Stanton is about to turn 28 in November. That is typically prime years for hitters in MLB. And, while he is jacking the ball pretty steadily right now; he typically strikes out over 140 times per season as well. This year is no exception to that rule he already has 114 K’s to go with his 42 dingers. As a manager I can accept the higher K to HR ratio since his OPS+ is 162. But, just think how many he would hit IF he reduced those K’s? He career numbers are 1 HR per every 4.23 K’s. He is currently 4th on the All-Time list for AB per HR averaging slightly over 13.63 ABs per HR. (Just a side note, two of the three ahead of him has been retired over 5 years and NOT in the HOF, McGwire is #1 and Bonds is #3… a guy named Ruth is #2)
For his career… every time he has had about 13 official ABs he hits a HR. Even in his injury filled years he still hit HRs at a very good rate. What he is doing this year is not an aberration.
In 2015 when he missed most of the season he was hitting HRs every 10.3 times he had an official AB. He was on pace to hit between 55 to 59-plus HRs that year before he got hurt and was out for the season. This year he is presently hitting HRs every 9.97 QBs. He is approaching territory that is inhabited by players such as Ruth, Bonds, McGwire.
Interestingly, as good as that ratio is… it is only the 22nd on the “Single-Season Leaders for AB per HR” list as recorded by Baseball-Reference.com.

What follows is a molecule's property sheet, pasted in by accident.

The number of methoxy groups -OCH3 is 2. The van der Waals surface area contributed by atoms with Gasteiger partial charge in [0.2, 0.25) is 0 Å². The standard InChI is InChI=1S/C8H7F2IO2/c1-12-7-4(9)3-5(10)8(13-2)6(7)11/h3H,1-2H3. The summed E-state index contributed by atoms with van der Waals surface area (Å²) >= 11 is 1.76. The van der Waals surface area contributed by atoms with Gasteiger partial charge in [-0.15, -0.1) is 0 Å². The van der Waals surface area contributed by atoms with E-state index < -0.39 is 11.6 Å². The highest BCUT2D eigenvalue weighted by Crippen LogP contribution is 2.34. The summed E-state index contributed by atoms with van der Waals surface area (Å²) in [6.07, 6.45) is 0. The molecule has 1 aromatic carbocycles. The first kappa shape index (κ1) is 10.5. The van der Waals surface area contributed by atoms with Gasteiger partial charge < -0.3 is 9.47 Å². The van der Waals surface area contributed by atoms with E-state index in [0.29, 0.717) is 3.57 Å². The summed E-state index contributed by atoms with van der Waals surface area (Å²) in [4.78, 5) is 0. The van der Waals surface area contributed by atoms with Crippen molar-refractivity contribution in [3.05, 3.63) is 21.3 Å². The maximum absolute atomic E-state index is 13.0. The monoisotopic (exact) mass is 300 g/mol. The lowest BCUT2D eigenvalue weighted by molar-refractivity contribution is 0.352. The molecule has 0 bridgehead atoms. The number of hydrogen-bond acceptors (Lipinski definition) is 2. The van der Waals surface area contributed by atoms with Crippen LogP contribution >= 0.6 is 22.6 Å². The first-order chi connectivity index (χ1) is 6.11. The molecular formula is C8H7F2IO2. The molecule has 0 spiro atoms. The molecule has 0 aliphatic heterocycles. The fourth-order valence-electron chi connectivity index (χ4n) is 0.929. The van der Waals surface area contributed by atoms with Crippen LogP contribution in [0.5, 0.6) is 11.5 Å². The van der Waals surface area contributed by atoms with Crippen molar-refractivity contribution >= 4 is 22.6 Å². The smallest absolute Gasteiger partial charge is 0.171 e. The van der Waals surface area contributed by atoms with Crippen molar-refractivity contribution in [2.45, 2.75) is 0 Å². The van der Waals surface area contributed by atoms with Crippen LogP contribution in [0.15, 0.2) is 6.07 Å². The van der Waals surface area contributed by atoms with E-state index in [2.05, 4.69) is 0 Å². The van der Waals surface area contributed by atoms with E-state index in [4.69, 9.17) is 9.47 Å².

As far as how good can he be? I think at age 27 he is entering his prime and he has at least another 5 to 7 years where he can put up some damn amazing numbers … maybe average 50-plus HRs… 60-plus? … a season… IF he stays injury free.
Steve: Giancarlo Stanton is one of the best in baseball. He has been for the past several years, but injuries have detoured his success. He is showing what he can do with a healthy season, and I don’t think he can be stopped. I think offensively he is the best in baseball, but overall, I would think that Mike Trout has a slight edge because of his all around play.
However, Stanton can be a perennial MVP winner over the next ten years.
5) The scuttlebutt is that Derek Jeter’s group has won the Miami Marlins’ sweepstakes and are about… pending approval by the other MLB owners… to become the new owners/management team of the Marlins. Jeter (who put up about $20 million) is strongly rumored to be the man who will be calling the shots… run the business and the baseball sides of the Marlins…. for the controlling/majority owner/managing general partner… aka biggest investor of the 1 billion-plus price tag… New York venture capitalist Bruce Sherman.
In your opinion, what does Jeter bring to the table as an owner? Will he be successful or fail in his attempt to navigate the shark filled waters of the baseball world in attempting to build the Marlins into a playoff team?